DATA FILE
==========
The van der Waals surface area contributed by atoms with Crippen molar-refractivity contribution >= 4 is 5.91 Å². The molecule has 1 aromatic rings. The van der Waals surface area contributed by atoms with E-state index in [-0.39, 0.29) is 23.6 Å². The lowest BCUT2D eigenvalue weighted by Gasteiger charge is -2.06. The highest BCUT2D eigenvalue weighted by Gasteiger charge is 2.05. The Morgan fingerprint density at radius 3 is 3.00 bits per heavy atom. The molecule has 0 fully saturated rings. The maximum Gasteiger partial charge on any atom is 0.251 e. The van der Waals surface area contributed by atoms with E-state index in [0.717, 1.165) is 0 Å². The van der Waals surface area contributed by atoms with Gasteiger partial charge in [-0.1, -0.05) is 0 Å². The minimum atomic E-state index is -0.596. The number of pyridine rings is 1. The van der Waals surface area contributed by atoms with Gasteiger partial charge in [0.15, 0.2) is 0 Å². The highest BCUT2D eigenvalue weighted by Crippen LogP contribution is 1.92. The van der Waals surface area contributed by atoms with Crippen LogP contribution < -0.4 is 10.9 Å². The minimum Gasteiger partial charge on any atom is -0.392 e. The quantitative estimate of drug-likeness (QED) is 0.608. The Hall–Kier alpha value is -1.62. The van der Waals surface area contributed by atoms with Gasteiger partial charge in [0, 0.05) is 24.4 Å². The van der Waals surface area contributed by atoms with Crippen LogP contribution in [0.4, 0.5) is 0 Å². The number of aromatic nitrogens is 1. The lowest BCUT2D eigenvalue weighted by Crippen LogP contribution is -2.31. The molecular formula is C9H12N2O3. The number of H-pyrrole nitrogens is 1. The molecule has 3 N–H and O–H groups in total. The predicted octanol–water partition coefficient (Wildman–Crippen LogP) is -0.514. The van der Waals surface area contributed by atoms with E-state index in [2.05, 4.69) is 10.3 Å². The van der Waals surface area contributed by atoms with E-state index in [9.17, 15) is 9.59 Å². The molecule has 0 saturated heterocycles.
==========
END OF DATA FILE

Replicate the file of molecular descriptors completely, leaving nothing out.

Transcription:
The van der Waals surface area contributed by atoms with Crippen molar-refractivity contribution >= 4 is 5.91 Å². The molecule has 1 aromatic rings. The van der Waals surface area contributed by atoms with E-state index in [-0.39, 0.29) is 23.6 Å². The lowest BCUT2D eigenvalue weighted by Gasteiger charge is -2.06. The highest BCUT2D eigenvalue weighted by Gasteiger charge is 2.05. The Morgan fingerprint density at radius 3 is 3.00 bits per heavy atom. The molecule has 0 fully saturated rings. The maximum Gasteiger partial charge on any atom is 0.251 e. The van der Waals surface area contributed by atoms with E-state index in [0.717, 1.165) is 0 Å². The van der Waals surface area contributed by atoms with Gasteiger partial charge in [-0.1, -0.05) is 0 Å². The minimum atomic E-state index is -0.596. The number of pyridine rings is 1. The van der Waals surface area contributed by atoms with Gasteiger partial charge in [0.15, 0.2) is 0 Å². The highest BCUT2D eigenvalue weighted by Crippen LogP contribution is 1.92. The van der Waals surface area contributed by atoms with Crippen LogP contribution < -0.4 is 10.9 Å². The minimum Gasteiger partial charge on any atom is -0.392 e. The quantitative estimate of drug-likeness (QED) is 0.608. The Hall–Kier alpha value is -1.62. The van der Waals surface area contributed by atoms with Gasteiger partial charge in [0, 0.05) is 24.4 Å². The van der Waals surface area contributed by atoms with Crippen LogP contribution in [0.4, 0.5) is 0 Å². The number of aromatic nitrogens is 1. The lowest BCUT2D eigenvalue weighted by Crippen LogP contribution is -2.31. The molecular formula is C9H12N2O3. The number of H-pyrrole nitrogens is 1. The molecule has 3 N–H and O–H groups in total. The predicted octanol–water partition coefficient (Wildman–Crippen LogP) is -0.514. The van der Waals surface area contributed by atoms with E-state index in [2.05, 4.69) is 10.3 Å². The van der Waals surface area contributed by atoms with E-state index in [9.17, 15) is 9.59 Å². The molecule has 0 saturated heterocycles.